School of English Literature, Language and Linguistics

Staff Profile

Professor Matthew Grenby

Professor of 18th-Century Studies

Background

Roles and Responsibilities

Director, Newcastle University Humanities Research Institute (NUHRI)

Newcastle Institute of Social Renewal theme leader: 'The Past in the Present'

Qualifications

M.A. University of Edinburgh, 1992.

Ph.D. University of Edinburgh, 1997

Previous Positions

1998-1999: Fulbright-Robertson Professor of British History, Westminster College, Fulton, Missouri, USA.

1999-2004: Senior Research Fellow, Department of English, De Montfort University, Leicester, UK.

2005-2011: Reader in Children's Literature, School of English, Newcastle University, UK

Memberships

President of the British Society for Eighteenth-Century Studies (BSECS).

Member of the AHRC Peer Review College and AHRC Strategic Reviewer

Reviewer for Irish Research Council (IRC) 

Research

Research Interests

Children's literature and culture in the eighteenth and early nineteenth centuries; William Godwin and his correspondence; book history; the Romantic-era novel in Britain; political fiction of the 1790s and early 1800s, particularly so-called 'anti-Jacobin' writing.
These areas overlap considerably, many writers having produced both children's books and political fiction: William Godwin, for instance, plus Maria Edgeworth, Hannah More, Sarah Trimmer, Mary Wollstonecraft, Charlotte Smith, and many others including the man sometimes thought of as the 'founder' of modern children's literature, the publisher John Newbery.

Current Work

The principal project on which I'm currently working is volume III (spanning the years 1806-1815) of an edition of the Letters of William Godwin. This is to be published by Oxford University Press. This work was supported by an AHRC Fellowship.

A second ongoing project, supported by an exploratory grant from the AHRC's Care for the Future programme, is on children, children's literature and young people's engagement with antiquarianism and heritage in the past, present and future.

Finally, I am working towards is a book-length study of the birth of children's literature. I have already explored the consumers of the 'new' children's literature in the long 18th century in my book The Child Reader 1700-1840. My work on William Godwin, who was (among many other things) a pioneering publisher and author of children's books in the early 19th century, is focussing my attention on the production side. I want to join the consumption and production sides together, and ask just how 'Children's Literature' came to establish itself as a separate and successful sector of print culture in the long eighteenth century.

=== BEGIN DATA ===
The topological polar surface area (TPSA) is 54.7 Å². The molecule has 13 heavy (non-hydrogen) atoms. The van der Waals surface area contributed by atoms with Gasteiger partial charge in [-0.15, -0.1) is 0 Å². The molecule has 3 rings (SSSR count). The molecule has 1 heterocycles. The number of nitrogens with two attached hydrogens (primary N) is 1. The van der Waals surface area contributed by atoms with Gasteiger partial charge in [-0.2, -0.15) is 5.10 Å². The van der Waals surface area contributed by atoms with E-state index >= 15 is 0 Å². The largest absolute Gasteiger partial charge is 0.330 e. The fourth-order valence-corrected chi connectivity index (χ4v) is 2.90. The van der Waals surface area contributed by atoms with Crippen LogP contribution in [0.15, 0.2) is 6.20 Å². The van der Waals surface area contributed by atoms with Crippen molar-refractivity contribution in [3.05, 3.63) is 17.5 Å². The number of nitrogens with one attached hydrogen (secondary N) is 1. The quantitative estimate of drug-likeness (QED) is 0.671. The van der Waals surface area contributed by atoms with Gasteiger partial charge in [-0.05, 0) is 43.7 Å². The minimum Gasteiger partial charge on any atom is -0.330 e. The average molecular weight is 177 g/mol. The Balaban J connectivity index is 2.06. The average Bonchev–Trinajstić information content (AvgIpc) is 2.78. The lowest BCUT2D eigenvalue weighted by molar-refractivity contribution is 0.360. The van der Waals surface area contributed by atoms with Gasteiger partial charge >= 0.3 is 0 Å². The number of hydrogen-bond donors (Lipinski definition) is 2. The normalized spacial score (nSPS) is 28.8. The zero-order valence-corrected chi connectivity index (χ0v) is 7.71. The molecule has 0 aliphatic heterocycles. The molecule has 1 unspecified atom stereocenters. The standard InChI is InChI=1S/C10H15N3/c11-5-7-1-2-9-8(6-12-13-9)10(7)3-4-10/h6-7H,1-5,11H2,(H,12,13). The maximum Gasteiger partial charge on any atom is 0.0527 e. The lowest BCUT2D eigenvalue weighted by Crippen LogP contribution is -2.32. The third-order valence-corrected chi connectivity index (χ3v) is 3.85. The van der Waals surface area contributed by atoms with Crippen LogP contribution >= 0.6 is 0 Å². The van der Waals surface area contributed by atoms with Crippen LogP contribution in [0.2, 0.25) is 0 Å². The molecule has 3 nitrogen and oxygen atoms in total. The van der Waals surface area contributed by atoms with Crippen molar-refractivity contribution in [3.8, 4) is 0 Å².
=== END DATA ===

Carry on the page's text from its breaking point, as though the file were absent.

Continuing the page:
Postgraduate Supervision

I supervise M.Litt. and Ph.D. work on both children's literature, and eighteenth-century writing and culture. I would be very interested in hearing from students wishing to work in any of these areas. Students I have supervised have worked on subjects including these:

  • Shelley and the Utopian Tradition

  • Romantic Childhoods and Romantic Heirs 1800-1850

  • Nation-Making and Nation-Breaking: Masculinities in European Literature, 1761-1817

  • Working-class writers for children in the mid-twentieth century

  • The historical novel for children

  • Clothes and clothing in British children's literature

  • Use of Narrative Structure in the Young Adult Novels of Margaret Mahy and Diana Wynne Jones

  • Camping and tramping, Swallows and Amazons: Interwar children's fiction and the search for England

  • Sleeping beauties and laughing Medusas: Myth and Fairy Tales in the work of Angela Carter, A. S. Byatt and Marina Warner

  • Almost English: Jews and Jewishness in British Children’s Literature

  • ‘The bold tear of manhood’:  Masculinity and the Revolution Crisis of the 1790s

Esteem Indicators

President of the British Society for Eighteenth-Century Studies (http://www.bsecs.org.uk)

Member of the AHRC Peer Review College and AHRC Strategic Reviewer

Reviewer for Irish Research Council.

General editor, Palgrave-Macmillan Classics of Children’s Literature series.

External examiner of PhDs at Nottingham, Warwick, London, Cambridge, Anglia Ruskin, Roehampton and Barcelona universities.

Advisory Board, University of Maryland Digitisation of Early Children’s Books project.

Numerous key-note and invited conference lectures in UK, western Europe, north America and Taiwan. 


Teaching

Writing New Worlds, 1688-1789 (stage two undergraduate module)

Various teaching for first year undergraduates, and at master's level, including supervision of an annual cohort of students undertaking the MLitt in English Literature specialising in children's literature.

Supervision of 3 PhD students. 

Publications